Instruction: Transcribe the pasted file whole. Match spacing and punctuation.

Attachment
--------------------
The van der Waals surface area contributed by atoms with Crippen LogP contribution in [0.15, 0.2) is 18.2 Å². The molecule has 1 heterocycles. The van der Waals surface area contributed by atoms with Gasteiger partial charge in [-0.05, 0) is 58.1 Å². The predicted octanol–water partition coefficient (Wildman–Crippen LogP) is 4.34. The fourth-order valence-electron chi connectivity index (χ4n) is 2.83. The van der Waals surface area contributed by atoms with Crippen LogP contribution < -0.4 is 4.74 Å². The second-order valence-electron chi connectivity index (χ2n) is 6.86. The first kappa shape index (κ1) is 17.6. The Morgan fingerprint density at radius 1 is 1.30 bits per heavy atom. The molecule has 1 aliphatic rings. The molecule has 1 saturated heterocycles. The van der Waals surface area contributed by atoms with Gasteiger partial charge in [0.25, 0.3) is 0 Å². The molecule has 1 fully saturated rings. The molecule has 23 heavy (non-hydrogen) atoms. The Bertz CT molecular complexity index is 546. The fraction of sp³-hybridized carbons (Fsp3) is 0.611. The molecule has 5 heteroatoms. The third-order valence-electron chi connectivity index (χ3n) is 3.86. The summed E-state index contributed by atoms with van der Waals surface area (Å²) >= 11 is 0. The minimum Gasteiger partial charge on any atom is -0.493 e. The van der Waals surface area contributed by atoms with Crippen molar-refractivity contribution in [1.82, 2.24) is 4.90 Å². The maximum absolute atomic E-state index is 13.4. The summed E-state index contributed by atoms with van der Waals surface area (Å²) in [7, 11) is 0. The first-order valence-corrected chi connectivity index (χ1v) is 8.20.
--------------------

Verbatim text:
The van der Waals surface area contributed by atoms with Crippen LogP contribution in [0.15, 0.2) is 18.2 Å². The molecule has 1 heterocycles. The van der Waals surface area contributed by atoms with Gasteiger partial charge in [-0.05, 0) is 58.1 Å². The predicted octanol–water partition coefficient (Wildman–Crippen LogP) is 4.34. The fourth-order valence-electron chi connectivity index (χ4n) is 2.83. The van der Waals surface area contributed by atoms with Crippen LogP contribution < -0.4 is 4.74 Å². The second-order valence-electron chi connectivity index (χ2n) is 6.86. The first kappa shape index (κ1) is 17.6. The Morgan fingerprint density at radius 1 is 1.30 bits per heavy atom. The molecule has 1 aliphatic rings. The molecule has 1 saturated heterocycles. The van der Waals surface area contributed by atoms with Gasteiger partial charge in [0.25, 0.3) is 0 Å². The molecule has 1 fully saturated rings. The molecule has 23 heavy (non-hydrogen) atoms. The Bertz CT molecular complexity index is 546. The fraction of sp³-hybridized carbons (Fsp3) is 0.611. The molecule has 5 heteroatoms. The third-order valence-electron chi connectivity index (χ3n) is 3.86. The summed E-state index contributed by atoms with van der Waals surface area (Å²) >= 11 is 0. The minimum Gasteiger partial charge on any atom is -0.493 e. The van der Waals surface area contributed by atoms with Crippen molar-refractivity contribution in [1.82, 2.24) is 4.90 Å². The maximum absolute atomic E-state index is 13.4. The summed E-state index contributed by atoms with van der Waals surface area (Å²) in [7, 11) is 0. The first-order valence-corrected chi connectivity index (χ1v) is 8.20.